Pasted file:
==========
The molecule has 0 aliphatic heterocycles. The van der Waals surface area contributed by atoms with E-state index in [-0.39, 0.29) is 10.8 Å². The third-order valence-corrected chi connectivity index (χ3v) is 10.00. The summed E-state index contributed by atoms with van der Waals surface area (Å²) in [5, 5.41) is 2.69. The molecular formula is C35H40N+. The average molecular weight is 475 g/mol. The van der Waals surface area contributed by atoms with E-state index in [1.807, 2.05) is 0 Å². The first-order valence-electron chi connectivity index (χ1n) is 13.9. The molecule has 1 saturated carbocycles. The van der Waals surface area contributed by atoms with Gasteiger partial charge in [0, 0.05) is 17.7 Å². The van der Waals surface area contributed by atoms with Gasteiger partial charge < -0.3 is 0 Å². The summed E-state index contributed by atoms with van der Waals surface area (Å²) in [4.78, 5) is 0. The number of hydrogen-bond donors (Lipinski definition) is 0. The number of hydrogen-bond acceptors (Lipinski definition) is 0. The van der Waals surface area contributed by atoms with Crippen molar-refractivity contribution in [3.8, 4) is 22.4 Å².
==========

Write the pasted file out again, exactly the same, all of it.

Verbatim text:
The molecule has 0 aliphatic heterocycles. The van der Waals surface area contributed by atoms with E-state index in [-0.39, 0.29) is 10.8 Å². The third-order valence-corrected chi connectivity index (χ3v) is 10.00. The summed E-state index contributed by atoms with van der Waals surface area (Å²) in [5, 5.41) is 2.69. The molecular formula is C35H40N+. The average molecular weight is 475 g/mol. The van der Waals surface area contributed by atoms with E-state index in [1.807, 2.05) is 0 Å². The first-order valence-electron chi connectivity index (χ1n) is 13.9. The molecule has 1 saturated carbocycles. The van der Waals surface area contributed by atoms with Gasteiger partial charge in [0, 0.05) is 17.7 Å². The van der Waals surface area contributed by atoms with Gasteiger partial charge < -0.3 is 0 Å². The summed E-state index contributed by atoms with van der Waals surface area (Å²) in [4.78, 5) is 0. The number of hydrogen-bond donors (Lipinski definition) is 0. The number of hydrogen-bond acceptors (Lipinski definition) is 0. The van der Waals surface area contributed by atoms with Crippen molar-refractivity contribution in [3.8, 4) is 22.4 Å².